Let’s begin with what ought to be obvious: Nobody has a “right” to medical care.
The first 10 amendments to the Constitution, codifying the heart of the Declaration of Independence, make clear the nature of rights. They’re Creator-given and government-guaranteed, but otherwise do not require the labor or property of others to be fulfilled.
The same cannot be said for laying claim to a trip to the family doctor, or even that we have a right for that trip to be affordable. Remember, antebellum plantation owners thought they had a right to affordable field hands.
But just because something isn’t a right doesn’t mean a great nation founded on the supremacy of the individual shouldn’t aspire to medical care that is world-class, affordable and, indeed, universal. After all, we built the interstate system and went to the moon, two pretty good government projects that fell outside the Bill of Rights.
The problem is, no matter what its namesake claims, Obamacare — the Patient Protection and Affordable Care Act — is so lousy at its ambitions, it would have to improve just to rise to Apollo 13’s “successful failure” standard.
On this morning after the end of the ACA’s second open-enrollment period, we are well past President Obama’s repeated “if you like your plan” fib and deep into the nightmare of finding out, as then-House Speaker Nancy Pelosi promised, what’s in the law.
The down and dirty is this: In virtually every area that Obamacare was supposed to help, it’s been disastrous.
Universality? Not so much. According to the Congressional Budget Office, when the ACA is fully implemented in 2017, the number of Americans without insurance will have shrunk by only half.
Cost savings? Premiums for employer-sponsored policies continue to surge unabated, as do those from the exchanges; meanwhile, deductible and co-payments are on the rise. Small wonder Staples — and not just Staples — is keenly watching its part-timers’ hours rather than get socked for employee coverage.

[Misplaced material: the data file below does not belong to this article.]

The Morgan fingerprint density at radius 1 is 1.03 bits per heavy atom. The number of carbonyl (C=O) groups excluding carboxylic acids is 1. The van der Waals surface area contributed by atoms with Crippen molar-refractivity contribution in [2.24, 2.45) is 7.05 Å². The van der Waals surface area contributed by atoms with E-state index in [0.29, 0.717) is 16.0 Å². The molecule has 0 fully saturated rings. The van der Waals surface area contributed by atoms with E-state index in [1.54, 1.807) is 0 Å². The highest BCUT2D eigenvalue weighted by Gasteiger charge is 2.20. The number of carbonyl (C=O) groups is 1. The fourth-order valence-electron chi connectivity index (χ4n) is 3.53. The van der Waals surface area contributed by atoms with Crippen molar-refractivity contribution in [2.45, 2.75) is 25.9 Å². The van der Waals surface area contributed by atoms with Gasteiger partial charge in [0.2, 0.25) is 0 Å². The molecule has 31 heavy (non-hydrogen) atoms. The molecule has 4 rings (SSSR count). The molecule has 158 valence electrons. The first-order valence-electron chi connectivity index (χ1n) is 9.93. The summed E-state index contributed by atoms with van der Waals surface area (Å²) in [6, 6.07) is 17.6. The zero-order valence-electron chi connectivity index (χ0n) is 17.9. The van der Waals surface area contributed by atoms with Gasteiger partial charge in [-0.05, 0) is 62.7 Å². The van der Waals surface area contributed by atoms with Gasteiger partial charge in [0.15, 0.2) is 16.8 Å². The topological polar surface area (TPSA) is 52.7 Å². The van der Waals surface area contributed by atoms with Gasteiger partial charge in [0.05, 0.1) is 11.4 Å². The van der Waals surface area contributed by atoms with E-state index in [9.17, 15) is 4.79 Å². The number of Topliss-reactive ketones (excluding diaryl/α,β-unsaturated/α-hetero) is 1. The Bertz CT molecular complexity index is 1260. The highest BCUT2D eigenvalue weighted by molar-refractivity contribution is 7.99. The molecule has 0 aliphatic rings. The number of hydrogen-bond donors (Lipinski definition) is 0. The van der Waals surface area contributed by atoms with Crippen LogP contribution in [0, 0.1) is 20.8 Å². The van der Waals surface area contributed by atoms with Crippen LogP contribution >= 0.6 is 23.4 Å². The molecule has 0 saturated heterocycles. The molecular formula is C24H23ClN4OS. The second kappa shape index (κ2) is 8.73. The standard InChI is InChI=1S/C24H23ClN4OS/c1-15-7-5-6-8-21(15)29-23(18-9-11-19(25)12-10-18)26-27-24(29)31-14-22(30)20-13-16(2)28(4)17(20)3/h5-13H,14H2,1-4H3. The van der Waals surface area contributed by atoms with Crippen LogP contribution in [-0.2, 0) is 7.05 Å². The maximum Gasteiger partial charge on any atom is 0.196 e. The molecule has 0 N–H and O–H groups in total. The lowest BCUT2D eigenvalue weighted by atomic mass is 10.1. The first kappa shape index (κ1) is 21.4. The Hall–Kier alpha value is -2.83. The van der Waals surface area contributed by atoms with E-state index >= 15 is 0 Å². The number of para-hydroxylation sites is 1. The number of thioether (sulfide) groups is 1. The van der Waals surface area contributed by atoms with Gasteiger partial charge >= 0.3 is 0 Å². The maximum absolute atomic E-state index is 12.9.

Still, aren’t there subsidies for lower-income Americans?
Yes. Alas, somebody has to bridge the gap, and that brings us to taxes Obama vowed wouldn’t hit any but the well-to-do. Instead, the CBO says new taxes on health-related corporations are passing down the consumer food chain. Moreover, based on Tax Policy Center figures, the revenue gap not paid by the better off and stealth-taxing corporations (about $330 billion) leaves the rest of us on the hook.
As for Obamacare being deficit-neutral, does anyone still believe that? Certainly not a former CBO director, who puts the shortfall at $500 billion over 10 years, a Medicare public trustee ($340 billion to $530 billion) or the General Accounting Office ($6.2 trillion over 75 years).
That’s the ACA for you: An unbroken skein of shattered promises.
Meanwhile, the Supreme Court soon will hear King v. Burwell’s argument over the plain language of the act — only clients of state-based exchanges are subsidy-eligible — and will be reminded of ACA architect Jonathan Gruber’s explanation of why that arrangement fit the drafters’ intent.
Because the justices pay attention to the possible impact of their decisions, congressional Republicans (belatedly, but that’s another column) are beginning to coalesce around a replacement, premium-support plan that stresses portability, flexibility, freedom and market forces, and has been judged by some experts to get at universality more effectively, and without Medicaid expansion, than Obamacare.
Good. Medical care doesn’t have to be a right before a great nation does the right thing the right way.